CD Review: Arrigo Cappelletti Quintet - Hot Music



Arrigo Cappelletti Quintet - Hot Music
(Leo CD LR 670. CD review by Chris Parker)


‘Hot music’ is a singularly appropriate description of this vibrant, intelligently varied set of compositions by pianist Arrigo Cappelletti and his lively, responsive quintet, the themes of some of which can sound almost like relatively straightforward hard bop until various rhythmic and textural complexities become apparent in the solo and group explorations to which they give rise.

Pieces such as the springy, perky opener, ‘Dedicato a Shorter’, and subsequent cuts like ‘Facile’ and ‘Breaks 1’ and ‘Breaks 2’, for instance, begin in uncomplicated, buoyantly boppish, brisk mode, but reveal more subtle complexities courtesy of the thoughtful contributions of soprano/tenor saxophonist Giulio Martino and trumpeter Sergio Orlandi.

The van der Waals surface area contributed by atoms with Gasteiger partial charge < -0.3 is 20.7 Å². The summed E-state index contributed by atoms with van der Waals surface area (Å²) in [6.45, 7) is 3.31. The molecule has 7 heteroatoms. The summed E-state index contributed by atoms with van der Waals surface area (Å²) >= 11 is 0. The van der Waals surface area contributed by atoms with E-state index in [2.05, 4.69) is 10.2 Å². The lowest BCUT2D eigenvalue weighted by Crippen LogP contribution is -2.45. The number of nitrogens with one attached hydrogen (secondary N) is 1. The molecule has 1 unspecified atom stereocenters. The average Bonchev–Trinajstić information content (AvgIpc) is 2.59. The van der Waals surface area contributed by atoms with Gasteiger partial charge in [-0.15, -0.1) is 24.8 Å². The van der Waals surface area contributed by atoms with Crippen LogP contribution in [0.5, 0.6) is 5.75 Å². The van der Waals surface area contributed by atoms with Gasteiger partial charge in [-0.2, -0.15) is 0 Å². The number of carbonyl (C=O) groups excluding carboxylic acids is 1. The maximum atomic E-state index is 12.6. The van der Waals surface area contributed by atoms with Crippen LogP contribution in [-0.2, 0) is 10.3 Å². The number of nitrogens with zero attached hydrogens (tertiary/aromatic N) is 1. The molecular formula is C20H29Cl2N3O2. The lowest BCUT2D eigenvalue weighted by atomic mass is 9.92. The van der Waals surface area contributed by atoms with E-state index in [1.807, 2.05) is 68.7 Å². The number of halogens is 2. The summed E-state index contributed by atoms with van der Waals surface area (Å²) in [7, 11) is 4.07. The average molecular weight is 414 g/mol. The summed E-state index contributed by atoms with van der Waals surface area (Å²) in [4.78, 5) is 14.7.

Conversely, a piece like ‘Isafyordur 1’ begins with arco bass and rubato piano musings then develops, via a free-ish swirl of tenor and muted trumpet, into an intriguing collective exploration of Cappelletti’s multi-hued theme; ‘Tanghedia’ slowly coalesces into the taut nerviness suggested by its title; Carla Bley’s ‘Intermission Music’ gradually infuses the great American’s characteristically graceful, witty theme with slow-building energy, cleverly stoked by the top-notch rhythm team of bassist Adrian Myrh and drummer Tore Sandbakken
Leo Records may be (justly) celebrated as the home of more overtly experimental music than this, but it also provides a welcome berth for some great comparatively straightahead music drawing, as Hot Music does, on the textures and timbres of freely improvised jazz, and Cappelletti’s quintet are skilful exponents of this vigorous but considered style.

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